Towing is a tough business. It can be incredibly difficult to keep quality drivers, and perhaps even more difficult to keep the drivers that you do have engaged. I was able to spend some time with Kelly Kinsey of Lake County Tow in Clairmont, FL, to ask her how she finds, retains, and rewards her employees, as well as what she's found to work with her newer millennial drivers and applicants.
Agero: First, some basics. Tell me about your business.
Kelly: Lake County Tow has been around for five-and-a-half years, and I handle a bit of everything here. I guess you could consider me to be the Operations Manager - taking care of dispatching, HR, finances - lots of things! We currently have 14 employees.
Agero: How do you find new employees?
Kelly: We post jobs on Indeed.com, Facebook, and Craigslist. Our manager also uses the tow forums on Facebook to let other people in our industry know when we're looking for drivers.
Agero: We know that it's a job seeker market right now, so drivers have a ton of choices for companies looking to hire, what do you think sets you apart from your competition?
Kelly: I think we have a really competitive package for new hires: we have a competitive base salary, commission pay, and annual bonuses. We also offer health and dental benefits, 401(k) offerings, and the ability to add short term disability insurance.
Agero: How do you retain good drivers? Why do you think your employees choose to stay with you?
Kelly: Honestly, it's the way we treat people. We treat them like family, like equals. We let them know that we appreciate them - we throw parties and give little bonuses and perks. We also have extremely nice facilities and brand new trucks. Those details help us keep good drivers.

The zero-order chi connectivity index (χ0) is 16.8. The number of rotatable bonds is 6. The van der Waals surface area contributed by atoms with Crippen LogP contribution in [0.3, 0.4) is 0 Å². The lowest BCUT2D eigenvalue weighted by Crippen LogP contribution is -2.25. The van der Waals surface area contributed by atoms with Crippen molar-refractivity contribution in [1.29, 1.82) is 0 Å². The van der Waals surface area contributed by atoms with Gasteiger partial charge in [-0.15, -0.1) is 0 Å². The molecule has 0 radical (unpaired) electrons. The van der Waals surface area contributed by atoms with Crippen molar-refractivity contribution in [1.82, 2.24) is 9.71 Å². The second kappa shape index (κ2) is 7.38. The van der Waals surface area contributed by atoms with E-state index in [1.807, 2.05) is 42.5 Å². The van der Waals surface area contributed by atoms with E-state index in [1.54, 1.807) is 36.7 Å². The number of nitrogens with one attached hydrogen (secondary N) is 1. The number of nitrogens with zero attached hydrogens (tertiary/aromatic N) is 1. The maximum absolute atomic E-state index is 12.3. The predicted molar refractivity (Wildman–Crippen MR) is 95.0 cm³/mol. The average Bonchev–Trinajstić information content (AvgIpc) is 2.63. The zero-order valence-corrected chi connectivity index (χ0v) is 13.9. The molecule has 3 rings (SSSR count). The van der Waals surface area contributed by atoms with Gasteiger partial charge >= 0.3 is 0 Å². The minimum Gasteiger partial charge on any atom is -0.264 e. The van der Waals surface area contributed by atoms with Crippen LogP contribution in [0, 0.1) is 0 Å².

We also have a strong system in place. Our drivers know where they stand with us, and they know they have to follow our system and when they don't, it's a big problem. They have contracts they have to sign and a handbook of policies they have to adhere to.
Agero: What are you looking for when hiring a new driver?
Kelly: We're a little strict right now on requirements, but we have a lot of jobs coming in and we need to make sure we maintain our high service level. Right now, we won't hire anyone younger than 25 (as dictated by our insurance policies). We also won't hire someone without prior experience on the job.
Agero: Buzzword: Millennials. There's definitely a shift in all industries towards a Millennial work force. Have you had to adjust the way you manage them? Do you have any tips?
Kelly: Oh yeah, there's definitely a big difference when it comes to Millennial work ethic. We've seen that we have to do more coaching with the younger drivers. We have to really explain why there's a sense of urgency in all that we do: people are stranded out there and they're relying on us to take care of them. We take the time to explain to them why we do things the way that we do. Agero: Yeah, you're actually see that with all industries - Millennials have been given the freedom to question status quo, so work requirements also fall into what gets questioned. Kelly: Exactly! We're also rated by the insurance companies and motor clubs we work with and every person contributes to that. It's part of the reason why we have a commission-based model. The pay is dependent on their output: the more they're able to do, the more they get paid.
Do you have any best practices for hiring and keeping good drivers? We'd love to hear from you in the comments. For more helpful tips and links to job sites, check out the Recruiting and Hiring Resources section of our website.